Seemingly Healthy College Student: I Didn’t Think It Could be a Stroke (But It Was)

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October 29, 2020


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Canon McClure, 20, a junior at the University of Miami, woke up one day in August after an intense headache the previous day. Over the course of the new day, however, she realized something was very wrong. She felt some weakness on her right side and it became increasingly difficult for her to communicate with people.

Without any underlying health condition or any family medical history of concern, Ms. McClure was suffering the beginning of an ischemic stroke caused by a sizeable clot in her middle cerebral artery (MCA), as the stroke response team at Baptist Hospital’s Miami Neuroscience Institute would soon diagnose.

(Watch now: Hear from stroke patient Cannon McClure as she shares her stroke recovery story, along with Italo Linfante, M.D., medical director of Neuroendovascular Surgery at Miami Neuroscience Institute and Miami Cardiac & Vascular Institute, and Kevin Abrams, M.D., chair division of Neuroradiology at Miami Neuroscience Institute. Video by Steve Pipho.)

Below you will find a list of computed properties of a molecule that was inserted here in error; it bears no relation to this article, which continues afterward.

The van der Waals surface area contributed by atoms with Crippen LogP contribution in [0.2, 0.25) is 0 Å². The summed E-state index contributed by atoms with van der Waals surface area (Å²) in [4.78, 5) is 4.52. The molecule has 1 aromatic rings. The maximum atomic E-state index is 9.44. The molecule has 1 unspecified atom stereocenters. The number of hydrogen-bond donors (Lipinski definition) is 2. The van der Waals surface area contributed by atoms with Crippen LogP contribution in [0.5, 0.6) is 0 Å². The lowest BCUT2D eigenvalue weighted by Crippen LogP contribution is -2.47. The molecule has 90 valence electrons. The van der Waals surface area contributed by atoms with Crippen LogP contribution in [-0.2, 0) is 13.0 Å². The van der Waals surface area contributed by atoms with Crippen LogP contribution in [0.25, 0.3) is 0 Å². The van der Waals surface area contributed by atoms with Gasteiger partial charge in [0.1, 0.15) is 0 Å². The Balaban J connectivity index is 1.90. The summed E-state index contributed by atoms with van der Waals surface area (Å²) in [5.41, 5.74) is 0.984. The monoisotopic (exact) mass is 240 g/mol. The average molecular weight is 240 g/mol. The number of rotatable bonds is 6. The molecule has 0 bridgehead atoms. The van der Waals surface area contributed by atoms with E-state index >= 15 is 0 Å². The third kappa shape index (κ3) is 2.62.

She is majoring in vocal performance with a focus on classical music and opera.

“I definitely knew that something was seriously wrong, but I didn’t really consider that it might have been a stroke,” recalls the UM student from Plano, Texas, who is majoring in vocal performance with a focus on classical music and opera. “I just didn’t think that strokes really happened to people my age — and there’s nothing in my family history of heart attack or stroke or blood clotting or anything.”

‘This was … Very Urgent’

Initially, Ms. McClure was transported to nearby Doctors Hospital, part of Baptist Health South Florida. But after an ER physician consulted with Kevin Abrams, M.D., chair division of Neuroradiology at Miami Neuroscience Institute, she was transported to Baptist Hospital, where the Baptist Emergency Stroke Team (B.E.S.T.) took quick action.